Chapters 5, 28, and 29
Chapters 5, 28, and 29 BCM 475 - M001
Popular in Biochemistry I
Popular in Biochemistry
BCM 475 - M001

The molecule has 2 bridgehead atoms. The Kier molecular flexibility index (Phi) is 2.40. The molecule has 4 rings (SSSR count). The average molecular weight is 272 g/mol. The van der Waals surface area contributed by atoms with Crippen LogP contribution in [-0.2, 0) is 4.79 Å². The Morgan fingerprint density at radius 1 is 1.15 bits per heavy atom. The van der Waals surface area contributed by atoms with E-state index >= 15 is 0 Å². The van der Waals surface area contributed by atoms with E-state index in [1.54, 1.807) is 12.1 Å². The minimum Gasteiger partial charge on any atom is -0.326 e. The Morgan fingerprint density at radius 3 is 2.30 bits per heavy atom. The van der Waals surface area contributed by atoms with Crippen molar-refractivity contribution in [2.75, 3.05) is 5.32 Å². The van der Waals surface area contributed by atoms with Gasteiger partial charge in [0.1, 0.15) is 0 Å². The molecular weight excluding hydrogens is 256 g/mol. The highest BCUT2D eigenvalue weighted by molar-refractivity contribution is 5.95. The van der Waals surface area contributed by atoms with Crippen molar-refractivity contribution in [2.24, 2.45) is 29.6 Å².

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Chapter 5 [Pg. 139169] The Exploration of genes Relies on Key Tools 1) RestrictionEnzyme Analysis 2) Blotting Techniques: southern, Northern, Western Blot 3) DNA Sequencing 4) SolidPhase Synthesis of Nucleic Acids 5) PCR: Amplification of a Segment of DNA Restriction Enzymes Split DNA into specific fragments Restriction enzyme = restriction endonucleases Recognize and cleave specific places in double helical DNA Almost always posses twofold rotational symmetry Recognized sequence is Palindromic (inverted repeats) Fragments can serve as fingerprint of a DNA molecule Restriction Fragments can be Separated by Gel Electrophoresis and Visualized phosphodiester backbone is negatively charged, making gel electrophoresis a suitable technique Polyacrylamide gel separate fragments by size ~1000 bp Agarose gel more porous, for larger fragments as large as ~20,000 bp Ethidium bromide or Sybr Green fluorescent dye Blotting Techniques Southern blotting DNA – Hybridize short DNA from a gene to find larger gene fragments Transferrring DNA by blotting a nitrocellulose sheet and add 32Plabeled DNA probe Autoradiography Reveals the position of the restriction [Gragemntprobe duplex] Northern blotting RNA Western blotting Protein DNA can be Sequenced by Controlled Termination of Replication Sanger dideoxy method: Using DNA Polymerase I Labeled dATP, TTP, dCTP, dGTP Dideoxy analog of dATP The strand cannot be extended past the dideoxy analog Each dideoxy nucleotide has a different colored fluorescent dye attached to the base Resulting fragments are separated by Capillary Electrophoresis As DNA fragment emerge form capillary, base sequence can be determined by the fluorescence reads length of 100600 nt DNA Probes and Genes can be Synthesized by Automated SolidPhase Methods Base protected deoxyribonucleoside 3’ phosphoramidites SolidPhase Oligonucleotide Synthesis The activated monomer added to the growing chain is a deoxyribonucleoside 3’phosphoramidite containing a DMT protecting group on its 5’oxygen atom, a BCE protecting group on its 3’ phosphorous oxygen atom, and a protecting group on its base This method can synthesize ~100 nucleotides DNA chains Selected DNA sequences can be greatly amplified by the polymerase chain reaction PCR to amplify specific DNA sequence by adding: A pair of primers that hybridize with the flanking sequencesA of the target All four deoxyribonucleoside triphosphates (dNTPs) and, A heatstable DNA Polymerase 3steps: 1) Strand separation two strands of the parent DNA molecule are separated by heating the solution 95 degree C for 15 sec 2) Hybridization of Primers solution is cooled to 54 degree C to allow each primer to hybridize to a DNA strand 3) DNA synthesis the solution is heated to 72 degree C. Enzyme Taq DNA Polymerase is added to elongate both primers in the direction of the target sequence PCR is a Powerful Technique in Medical Diagnostics Forensic, and Studies of Molecular Evolution The tools for recombinant DNA technology have been used to identify disease – causing Mutations Polymorphisms (genetic variations) may themselves cause disease or be closely linked to another genetic alteration that does Ex: (RFLPs) Restrictionfragment length polymorphisms Recombinant DNA Technology Has Revolutionized All Aspects of Biology Restriction enzymes and DNA ligase are key tools in forming recombinant DNA molecules Vector a DNA molecule that can replicate autonomously in an appropriate host (Choices: plasmid or Lambda Phage) Complementary SingleStranded Ends the stagger cuts made by restriction enzyme “cohesive” or “sticky” ends Can anneal DNA fragments and rejoin with DNA ligase Energy source ATP or NAD+ is required DNAlinker can be cleaved by restriction enzyme Cohesive ends can be formed by the addition and cleavage of a chemically synthesized linker Plasmids and Lamdaphage are choice vectors for DNA Cloning in Bacteria Useful Plasmid Cloning Vectors: An origin of replication A selectable marker (antibiotic resistance gene) A cloning site Polylinker contains 2+ different sites for cleavage by restriction enzymes, making cloning easier by providing sites for DNA fragments to be inserted Lambda Phage destroy its host or can become part of the host Lytic pathwayviral functions are fully expressed: viral DNA and proteins are quickly produced and packaged into virus particles lysis and appearance of virions Lysogenic pathway the phage DNA becomes inserted into the host cell genome and can be replicated together with hostcell DNA for generations Mutant Lambda Phage can be constructed, easier to enter bacteria than do plasmids Cosmid A hybrid of lambda phage and a plasmid that can serve as a vector for large DNA inserts Bacteria and Yeast Artificial Chromosomes (BACs) or (YACs) YAC Contains a centromere, an autonomously replicating sequence (ARS) where replication begins, a pair of telomere, marker genes, and cloning sites Specific Genes can be Cloned from Digests of Genomic DNA To clone gene that’s present just once in a genome: 1) Need a specific oligonucleotide probe 2) A DNA library that can be screened rapidly Creation of genomic library Digest genome The DNA fragment is inserted into the lambda phage vector. Packaging into virions and amplification by infection in E.Coli Rapid genomic screening can be accomplished by DNA hybridization Complementary DNA Prepared from mRNA can be Expressed in Host Cells Bacteria don’t have splicing machinery Enzyme Reverse Transcriptase Synthesizes a DNA strand complementary to an RNA template if the transcriptase is provided with a DNA primer that is base paired to the RNA and contains a free 3’OH group Use Oligo (T) primer DNA is resistant to alkaline hydrolysis, can digest mRNA Enzyme terminal transferase adds nucleotides Formation of a cDNA duplex a complementary DNA (cDNA) duplex is created from mRNA by using reverse transcriptase to synthesize a cDNA strand, first along the mRNA template and then, after digestion of the mRNA, along that same newly synthesized cDNA strand Expression Cloning a radioactive antibody specific for the protein of interst can be used to identify colonies of bacteria that express the corresponding protein product (Can be used when Protein and antibody are expressed and availbale) Proteins with New Functions can be Created through Direct Changes in DNA (In Vitro) Deletion Removing of DNA Substitutions OligonucleotideDirected Mutagenesis: 1) Have plasmid containing the gene or cDNA for the protein 2) Know the base sequence around the site to be altered Point mutation one base is altered A primer containing a mismatched nucleotide is used to produce a desired change in DNA sequence Insertions Cassette Mutagenesis a variety of mutations. Two restriction endonucleases are used to cleave plasmid, reintroduction of new DNA Designer genes create protein by splicing out gene segments then encode domains that are not associated in nature (Ex: Immnuotoxins and Synthetic Vaccines) Recombinant Methods Enable the Exploration of the Functional Effects of Disease Causing Mutations (Ex: Toxin SOD1 gene) Complete Genomes 1 bacterium H. influenza 1 eukaryotic Baker’s Yeast Human genome finished in 2004 Large number of pseudogenes formerly functional genes that no longer expressed Mobile genetic elements related to retroviruses, have inserted themselves throughout time Alu Sequences (~300 bases) Ex: SINES (Short Interspersed Elements) LINES (Long Interspersed Elements) Geneexpression levels can be comprehensively examined Quantitative PCR (qPCR) or “Real Time PCR” determine the quantity of individual mRNA transcripts by monitoring fluorescence (CT) is the threshold Transcriptome the pattern and level of expression of all genes in a particular cell tissue DNA Microarray fluorescently labeled cDNA is hybridized to the slide to reveal the expression level for each gene. Shows level of gene expression Introduction of Recombinant DNA Molecules into Animal Cells 1) DNA molecules precipitated by calcium phosphate are taken up by animal cells 2) Microinjection 3) Use of viruses to introduce new genes into animal cells (retroviruses most effective) Viral vectors: Proviral DNA using Moloney Murine Lukemia Virus as vector to introduce foreign genes in to mammalian cells Vaccinia virus Baculovirus Gene Disruption Provides Clues to Gene Function Gene disruption “Gene Knockout” Rely on process of homologous recombination Introduction of foreign mutated gene into an embryonic stem cell for recombination to take place RNA interference provides an additional tool for disrupting gene expression Tumorinducing plasmids (Ti Plasmid) Can deliver foreign genes into some plant cells Electroporation Introduction of foreign DNA into plant cells by application of the intense electric fields to make their plasma membranes transiently permeable Most effective: Gene gun Bombardmentmediated transformation Chapter 28 [Pg. 819846] DNA Replication, Repair, and Recombination 3 4 DNA synthesis (error rate 1 per 10 – 10 bases) Proofreading (reduce error rate 1 per 10 – 10 bp) Postreplication mismatch (reduces error rate 1 per 10 – 10 bp) DNA Replication Proceeds by the Polymerization of Deoxyribonucleoside Triphosphates Along a Template Each strand within the parent double helix acts as a template for the synthesis of a new DNA strand Building blocks deoxyribonucleoside triphosphates are added at the 3’end of the existing strand of DNA DNA Polymerase Require a Template and a Primer DNA Polymerases catalyze the formation of polynucleotide chains; template directed enzymes Need a primer with a free 3’hydroxyl group already baespaired to the template All DNA have Structural Features in Common Klenow fragment (of DNA polymerase I form E.Coli) Unit: fingers, thumb, palm, and a 3’5’ exonuclease activity hat participates in proof reading Two Bound Metal Ions Participate in Polymerase Reaction Usually Mg One metal ion binds both the deoxynucleoside triphosphate (dNTP) and the 3’ hydroxyl group of the primer, the other interacts only with the dNTP Two metal ions are bridged by the carboxylate groups of 2 aspartate residues in the palm domain to help stabilize the negative charge that accumulates on the pentacoordinate transition state The Specificity of Replication is Dictated by Complementarity of Shape Between Bases Shape Complementarity is important residues of the enzyme form hydrogen bonds with the minorgroove side of the base pair in the active site Shape selectivity the binding of dNTP to DNA polymerase induces a conformational change, generating a thigh pocket for the bp consisting of the dNTP and its partner on the template strand An RNA Primer Synthesized by Primase Enables DNA Synthesis to Begin RNA primes the synthesis of DNA RNA polymerase (primase) Synthesize a short stretch of RNA that is complementary to one of the template DNA strands After DNA synthesis has been initiated, the RNA is removed by hydrolysis and replaced by DNA One Strand of DNA is Made Continuously, Whereas the Other Strand is Synthesized in Fragments Replication fork Site of DNA Synthesis Okazaki fragments lagging strand synthesized in short pieces then rejoin by ligase Leading strand 5’3’ DNA Ligase Joins Ends of DNA in Duplex Regions DNA ligase catalyzes the formation of a phosphodiester bond between the 3’ hydroxyl group at the end of one DNA chain and the 5’phosphoryl group at the end of the other Eukaryotes and Archea ATP Bacteria NAD+ Ligase seals breaks in doublestranded DNA molecules The Separation of DNA Strands Requires Specific Helicases and ATP Hydrolysis Helicases Use ATP to power strand separation for replication 6 subunits each subunit has a Ploop NTPase domain 4 Nucleotidebinding sites each Only a single strand of DNA can fit through the center of ring; binds to loops on 2 adjacent subunits (one of which has bound ATP and the other of which has bound ADP+pi) DNA Unwinding and Supercoiling are Controlled by Topoisomerases The Linking Number of DNA, a topological Property, Determines the Degree of Supercoiling Linking number the number of times that a strand of DNA winds in the right handed direction around the helix axis when the axis lies in a plane Topological isomers (Topoisomers) molecules differing only in linking numbers; can be interconverted only by cutting one or both DNA strands and the rejoining them Twist Measure of the helical wining of the DNA strand around each other Writhe Measure of the coiling of axis of double helix (For unwound, W=0) Right handed coil is negative number Left handed coil is positive number L= W+T A lowering of L causes both right handed supercoiling of the DNA axis and unwinding of the duplex Topoisomerases Prepare the Double Helix for Unwinding Negative supercoiling is easier for strand separation than positive supercoiling Type I topoisomerase catalyze the relaxation of supercoiled DNA Type II topoisomerase use ATP to add negative supercoils to DNA Both alter the linking number of DNA by catalyzing 3 step processes: 1) Cleavage of one or both strands of DNA 2) Passage of a segment of DNA through this break 3) Resealing of DNA break Type I topoisomerases cleave one strand of DNA Type II topoisomerase cleave both strands Both use Tyr residue to form covalent links to the polynucleotide backbone Type I topoisomerases (in human) Has 4 domains Has Tyr 723 residue, which acts as a nucleophile to cleave the DNA backbone Tyr attack release a free 5’ hydroxyl group Type II topoisomerases to add negative supercoils Requires ATP Dimeric molecule Reaction begins with the binding of double helix Gsegment. Tyr residue of topoisomerase II form covalent linkage with the DNA backbone. Another double helix, TSegment comes in. ATP binds to the monomer of the enzyme leading to conformational change. Domains come close together, trapping the bound T Segment. The Tsegment passes through the cleaved GSegment. The ligation of Gsegment leads to the release of the Tsegment. Release of ADP opens up the domain. GSegment still bound This process decrease the linking by 2 [Bacterial] Topoisomerase II – “DNA Gyrase” DNA Replication is Highly Coordinated DNA replication requires highly processive polymerases Very high catalytic potency, fidelity, processivtity Processivity ability of an enzyme to catalyze many consecutive reactions without releasing its substrates DNA polymerase III dimeric beta subunit, beta subunit plays a key role in replication by serving as a sliding DNA clamp The Leading and Lagging Strands are Synthesized in a Coordinated Fashion Leading strand 1) DNA polymerase III begins the synthesis of the leading strand starting from the RNA primer formed by primase 2) The duplex DNA ahead of the polymerase is unwound by a hexameric helicase DnaB 3) Singlestrandedbinding protein (SSB) bind to the unwound strands, keeping them separated to serve as templates 4) Leading strand is synthesized by polymerase III 5) Topoisomerase II introduces negative supercoil to avert topological crisis DNA polymerase holoenzyme consists of 2 copies of the polymerase core enzyme Each core has α,ε,θ ,β2 subunits Linked to clamploader complex and helicase DnaB Clamploader is γτ2δδ ’ χ ,ϕ subunits interact with the SSB Lagging strand Trombone Model Formation of Okazaki fragments Lagging stand is looped out one at a time for formation of Okazaki fragment The gaps between fragments of the lagging strand are filled by DNA polymerase I, which uses 5’3’ enxonuclease activity to remove the RNA Primer DNA Replication in Escherichia Coli Begins at a Unique Site [In E.Coli] DNA replication starts at OriC locus which contains 5 copies of a sequence that are preferred binding sites for the origin recognition protein DnaA OriC locus contains a 13bp sequences that are rich in AT bp DnaA marks the origin of replication and favors DNA strand separation in AT rich sites 1) Binding of DnaA proteins to DNA is the first step in the preparation for replication. Binds to 5 high affinity sites 2) Single DNA strands are exposed in the prepriming complex AT rich site is separated into single DNA strands hold by SSB. DnaB helicase comes in Ready for synthesis of the RNA primers and assembly of the DNA polymerase II holoenzyme 3) The polymerase III holoenzyme assembles on the prepriming complex, triggers ATP hydrolysis within the DnaA subunits initiates DNA replication DNA Synthesis in Eukaryotes in Initiated at Multiple Sites Linear chromosomes are subject to shortening with each round of replication 1) The assembly of ORC (Origin of Replication Complexes)AT rich, is the first step in the preparation for replication 2) Licensing factors recruit a helicase that exposes single strand of DNA Cdc6 and Cdt1 proteins are recruited to recruit a helicase Mcm 27. Mcm 27 separates the parental DNA strands and single strands are hold by replication protein A (SSB) 3) 2 distinct polymerases are needed to copy a eukaryotic replicon Polymerase α has 2 subunits: primase and DNA polymerase is an initiator that begins replication, then is replaced by (polymerase switching) polymerase δ , which is the primary enzyme of DNA synthesis Replication Factor C (CRFC) displaces DNA polymerases α and attracks a sliding clamp proliferating cell nuclear antigen (pCNA). Binding of pCNA and polymerase δ long stretch of replication Checkpoints are required to control the progression Cyclin bind to cyclindependent protein kinases (CDK) and activate them to regulate replication Telomeres are Unique Structures at the Ends of Linear Chromosomes Telomeres Grich [AGGGTT] in human Protect end of chromosome Form a large duplex loop Replicated by telomerase Telomerase carries its own RNA template A specialized reverse transcriptase that carries its own template Errors Can Arise in DNA Replication Mutagenic can result in permanent changes in the DNA sequence Bases can be Damaged by Oxidizing Agents, Alkylating Agents, and Light Mutagens Ex: hydroxyl radical reacts with G to form 8oxoguanine, which pairs with A instead of C Ex: Deamination A is deaminated to form hypoxanthine pairs with C instead of T Ultraviolet light induces crosslinking between adjacent pyrimidines DNA Damage can be Detected and Repaired Proofreading ε subunit of E.Coli DNA polymerase II functions as a 3’5’ exonuclease that removes mismatch nucleotides from the 3’end Mismatch repair systems consist of at lease 2 proteins, one recognize and detect mismatch and other for recruiting an endonuclease to cleave the error site [E.Coli] MutS and MutL protein, MutH endonuclease Direct repair Ex: photochemical cleavage of pyrimidine dimers Photoreactivating enzyme – “DNA Photolyase” [E.Coli] DNA photolyase contains bound N , N – methenyltetrahydrofolate and FAD cofactors binds to the distorted region and uses light energy to form an excited state that cleaves the dimer into its component bases Baseexcision repair Ex: AlkA (missing purine base Apurine Site) binding of this enzyme to damaged DNA flips the affected base out inot the active site of the enzyme The enzyme acts as a glycosylase, cleaving the glycosidic bond to release the damaged base the missing base site is “AP site” (devoid of A or G) or (devoid of C or T) AP endonuclease recognizes the defect Deoxyribose phosphodiesterase excises the deoxyribose phosphate unit DNA polymerase I inserts an undamaged nucleotide sealed by ligase The Presence of Thymine Instead of Uracil in DNA Permits the Repair of Deaminated Cytosine Methylated base employ in DNA not in RNA because the methyl group on thymine is tag that distinguishes thymine from deaminated cytosine. Thymine is used instead of uracil in DNA to enhance the fidelity of the genetic message Some Genetic Diseases are Caused by the Expansion of Repeats of 3 Nucleotides Huntington Disease frequent repeat of trinucleotide CAG sequences Anticipation The children of the affect parents tend to show symptoms of the disease at an earlier age than did the parents Many Cancers are Caused by Defective Repairs of DNA Xeroderma pigmentosum (skin disease) mutation of excision repair pathway and Uvr ABC subunits HNPCC/ Lynch Syndrome Defective DNA mismatch repair mutation in hMSH2 and hMLH that code Muts and MutL P530 helps control damaged cells and promotes a DNA repair pathway or activated apoptosis Ames Test A petri plate containing ~10 Salmonella – “Salmonella test” A petri plate that contains bacteria that cannot synthesize His and a petri plate containing a chemical mutagen that produces revertant that can synthesize His To help evaluate the mutagenic and carcinogenic risks of a large number of chemicals DNA Recombination play Important Roles in Replication, Repair, and Other Processes Generate diversity RecA can Initiate Recombination by Promoting Strand Invasion The singleStranded DNA displaces one of the strands of the double helix 3 stranded structure (displacement loop D loop) – “Strand Invasion” Holliday Junctions Recombinase bind to the cross like structure and resolve them into separated DNA duplexes Recombination mechanism Begins as two DNA mocleules come together to form a recombination synapse. One strand from each duplex is cleaved by the recombinase enzyme (the 3’ end of each of the cleaved strands is linked to Tyr residue on the recomninase) New phosphodiester bonds are formed when a 5’ end of the other cleaved strand in the complex attacks the Tyr DNA adducts isomerization repeat Chapter 29 [Pg. 851882] RNA Synthesis and Processing RNA Synthesis Comprises 3 Stages: Initiation, Elongation, and Termination RNA synthesis is catalyzed by RNA Polymerases RNA Polymerases Catalyze Transcription Formation of a phosphodiester bond The 3’hydroxyl group of the last nucleotide in the chain nucelophilically attacks the α phosphoryl group of the incoming nucleoside triphosphate and release of a pyrophosphate Catalytic site of RNA polymerases 2 metal ions (normally Mg ) One binds to the enzyme, the other comes in with the nucleoside triphosphate and leaves with the pyrophosphate; 3 aspartate bind the metal ions Transcription Bubble Where polymerization reactions catalyzed by RNA polymerases take place RNA Chains are Formed De Novo and Grow in the 5’3’ Direction The coding strand of DNA has the same sequence as that of the RNA transcript except for T in place of U Coding strand= Sense (+) strand Template strand = Antisense () strand RNA can start De Novo without the requirement for a primer (DNA Can’t) Newly synthesized RNA tag on the 5’ end : pppG or pppA RNA Synthesis starts at the 5’end Elongation mechanism the 3’hydroxyl group at the end of the RNA chain attacks the newly bound nucleotide and forms a new phosphodiester bond, releasing pyrophosphate Translocation – after nucleotide addition, the RNADNA hybrid can translocate through the RNA polymerase, bringing a new DNA base into position to basepair with an incoming nucleoside triphosphate RNA polymerase forces the separation of the RNADNA hybrid RNA polymerases backtrack and Correct Errors Less favorable energetically breaks a bond by water attack the phosphate resulting in cleavage of the phosphodiester bond and release of the incorrect nucleotide For proofreading RNA Polymerase Binds to Promoter Sites on the DNA Template to Initiate Transcription Core enzyme – the bacterial RNA Polymerase with the composition α2ββ'ω Holoenzyme – additional subunit to the core enzyme σ2ββ'ωσ ; σ subunit helps find sites on DNA where transcription begins Promoter sites/ Promoters where transcription begins Two common motifs are present on the upstream side of the transcription start site; the 10 sequence and the 35 sequence Core promoter region containing the 10 sequence and 35 sequence 35: TTGACA 10: TATAAT Strong promoters promoter for this gene; transcribe every 2 secs Weak promoters transcribe every 10 mins – have multiple substitution at the site The efficiency / strength of a promoter sequence serves to regulate transcription Upstream element – a sequence of 4060 nucleotides upstream of the transcription start site Bound by α subunit of RNA polymerase and serves to increase the efficiency of transcription by creating an additional interaction site Sigma Subunits of RNA Polymerase Recognize Promoter Sites α2ββ'ω core of RNA polymerase must bind to promoter to initiate transcription σ subunit makes the binding possible by enabling RNA polymerase to recognize the promoter site – acts catalytically σ32 Recognizes the promoters of heatshock genes RNA Polymerase Must Unwind the Template Double Helix For Transcription to Take Place DNA unwinding the transition from the closed promoter complex requires the unwinding of approx. 17 bp of DNA Elongation Takes Place at Transcription Bubbles that Move Along the DNA Template Duplex DNA is unwound at he forward end of RNA polymerase and rewound at its rear end. The RNADNA hybrid rotates during elongation Sequences Within the Newly Transcribed RNA Signal Termination The transcribed regions of DNA template contain stop signals Ex: palindromic GCrich region followed by an ATRich region forms hairpin followed by addition of 4 or more Uracil residues Dissociation Some Messenger RNAs Directly Sense Metabolite Concentrations As Control Mechanism Riboswitches mRNA molecules that can directly bind to small molecules The Rho Protein Helps to Terminate the Transcription of Some Genes Rho (p) – provoke termination of RNA synthesis Hydrolyzes the ATP in the Presence of Single Stranded RNA but not in the presence of DNA or duplex RNA Rho catches the RNA polymerase at the transcription bubble; it breaks the RNA DNA hybrid helix by functioning as a RNADNA helicase Another Ex: NusA Protein Functioning signals lie in newly synthesis RNA rather than the DNA template Some Antibiotics Inhibit Transcription Rifampicin and Actinomycin inhibit bacterial transcription Rifampicin inhibits the initiation of RNA synthesis Actnomycin binds tightly and specifically to doublehelical DNA and prevent it from being an effective template for RNA synthesis (Intercalation) Precursor of Transfer and Ribosomal RNA are Cleaved and Chemically Modified After Transcription in Prokaryotes Transfer RNA and ribosomal RNA molecules are generated by cleavage and other modifications of nascent RNA chains 1) Nucleases cleave and trim the precursor of rRNA and tRNA 2) Addition of nucleotides to the termini of some RNA chains 3) Modification of bases and ribose units of ribosomal RNAs Allow greater structural and functional versatility Transcription in Eukaryotes in Highly Regulated Multicellular eukaryotes use differential transcriptional regulation to create different cell types 1) The nuclear membrane. In eukaryotes, the transcription and translation take place in different cellular compartments Transcription in nucleus Translation in cytoplasm 2) Complex transcriptional regulation [In eukaryotes] elements that regulate transcription can be found at a variety of locations in DNA 3) RNA processing eukaryotes very extensively process nascent RNA destined to become mRNA Types of RNA polymerase synthesize RNA in Eukaryotic Cells RNA polymerase I in nucleoli RNA polymerase III – in nucleoplasm, synthesize tRNA RNA polymerase II in nucleoplasm, synthesize the precursors of messenger RNA and precursors and small regulating RNAs Contains unique carboxylterminal domain (CTP)= repeats of YSPTSPS RNA polymerase I promoter at the upstream promoter element TATA like sequence “ribosomal initiator element (rInr) next to it Transcribe rDNA RNA polymerase II promoter may include: Inr, DPE, or TATA box RNA polymerase III promoter promoters are within the transcribed sequence, down stream of the start site Type I: 5s rRNA, contains A block and C block Type II: tRNA, contains A block and B block 3 Common Elements can be Found in the RNA Polymerase II promoter Region 1) Cisacting element – generally on the 5’ end Most common TATA box 2) Initiator element (Inr) – defines start site, often paired with TATA box 3) Downstream core promoter element (DPE) CAAT box 5’ GGNCAATCT 3’ GC box 5’ GGGGGG 3’ The TFID Protein Complex Initiates the Assembly of the Active Transcription Complex Transcription factors are required TFII: TFIIA, TFIIB….Essential in initiating transcription by RNA polymerase II. Binding of TFIID to TBP (TATA box binding protein), TFIID then opens the DNA double helix and phosphorylates the CTD begins transcription Hydrophobic interaction at the surface TBP bound to the TATA box is the heart of the initiation complex Basal Transcription Apparatus binding of TFIIA, TFIIF, Polymerase II, TFIIE, and TFIIH Phosphorylation of the CTD by TFIIH marks the transition from initiation to elongation Multiple Transcription Factors Interact with Eukaryotic Promoters Heatshock transcription factor (HSTF) in Drosophila Upstream of TATA box Enhancer Sequences can Stimulate Transcription at Start Sites Thousands of Bases Away Enhancer a cisacting element Have no promoter activity of their own but can exert their stimulatory actions over distance of several thousand base pairs A particular enhancer is effective only in certain cells Transcription factors and other proteins that bind to regulatory sites on DNA can be regarded as passwords The Transcription Products of Eukaryotic Polymerase are Processed Nearly all mRNA precursors in higher eukaryotes are spliced: introns are spliced and exons are joined to form mature mRNA RNA Polymerase I Produces 3 Ribosomal RNAs RNA polymerase I makes: 18S rRNA, 28S rRNA, and 5.8S rRNA Processing eukaryotic prerRNA is directed by SnoRNPs (small nuclear ribonucleoproteins) Nucleotides are modified: SnoRNPs methylate specific ribose groups and convert selected uredines into pseudouridines PrerRNA is cleaved and packaged to form mature ribosomes RNA Polymerase III Produces Transfer RNA tRNA transcripts are among the most processed of all RNA polymerase III transcripts The Product of RNA Polymerase II, the PremRNA Transcript, Acquires a 5’ cap and a 3’ Poly A Tail Immediate product of RNA polymerase II is : PremRNA Modification of premRNA 5’ cap 7 methylguanylate attached by a triphosphate linkage to the ribose ; 0 methylated ribose = cap 0, 1 methylated = cap 1, 2 methylated= cap 2 Cap protects the 5’ end from phosphatase and nucleases 3’end poly A tail, added after transcription has ended Eukaryotic primary transcripts are cleaved by a specific endonuclease that recognizes the sequence AAUAAA Small Regulatory RNAs are Cleaved from Larger Precursors MicroRNAs plays a role in gene regulations in eukaryotes Fold into hairpin that are cleaved by specific nucleases Mature microRNA is bound by Argonaute RNA Editing Changes the Protein Encoded by mRNA RNA editing a change in the nucleotide sequence of RNA after transcription processes other than RNA splicing Apolipoprotein (apoB) plays a role in the transport of triacylglycerols and cholesterol by forming an amphipathic spherical shell around lipids carried in lipoprotein particles 512 kd apo B100 – synthesized by liver 240 kd apo B48 – Synthesized by small intestine Changing of the nucleotide sequence of mRNA after its synthesis to generate diversity A specific cytidine residue of mRNA is deaminated to uridine, which changes the codon at residue 2153 from CAA (Gln) to UAA (stop) The enzyme for this is only in the small intestine Sequences at the Ends of Introns Specify Splice Sites in mRNA Precursors The introns begins with GU and ends with AG 3’ end of intron has a stretch of 10 pyrimidines (U or G) = Polypyrimidine tract Branch site Between 20 and 30 nucleotides upstream of 3’ splice site 5’ and 3’ splice sites and branch site essential for determining where splicing takes place Splicing Consists of Two Sequential Transesterification Reaction Spliceosome splicing begins with the cleavage of the phosphodiester bond between the upstream exon (exon 1) and the 5’ end of the intron. The attacking group is the 2’OH group of the adenylate residue in the branch site Transesterification Lariat intermediate when the 5’ splice site is bonded with the branch site and the 3’ OH of Exon 1 is attacking Exon 2 Splicing is accomplished by 2 transesterification reaction – the number of phosphodiester bonds stays the same during these steps Result: spliced product and a Lariat form of intron (bound by U2, U5, U6) Small Nuclear RNAs in Spliceosomes Catalyze the Splicing of mRNA Precursors SnRNAs: U1, U2, U4, U5, U6 SnRNPs “Snurps” [Mammalian Cells] splicing begins with the recognition of the 5’ splice site by the U1 SnRNP U1= Binds the 5’ splice site U2= Binds the branch site and part catalytic center U5= Binds the 5’ splice site and then the 3’ splice site U4= Inhibitor to mask U6 U6= Catalyzes Splicing Psoralen a reagent that joins neighboring pyrimidines in bp regions on treatment with light Transcription and Processing mRNA are coupled CTD contribution to efficient transcription by: 1) Capping enzymes, methylate the 5’ G on the PremRNA 2) Components of the splicing machinery, initiate the excision of each intron 3) An endonuclease that cleaves the transcript at Poly A Tail. Free 3’ OH to target for 3’ adenylation CTP = Carboxyl terminal domain of polymerase II Most Human PremRNAs can be Spliced in Alternative Ways to Yield Different Proteins Alternative Splicing Creates diversity The Discovery of Catalytic RNA was Revealing in Regard to Both Mechanism and Evolution Ribozyme RNA that can splice itself G is required a cofactor in GMP, GDP, or GTP, which attacks the 5’ splice site to form a phosphordiester bond with 5’ of intron Has Gbinding site Splice sites are aligned with internal guide sequence (IGS) catalytic residues in the intron and the 5’ and 3’ exons [Tetrahymena] Group I self splicing is mediated by a G cofactor Group II splicing is the attacking of 2’ OH group of a specific adenylate of the intron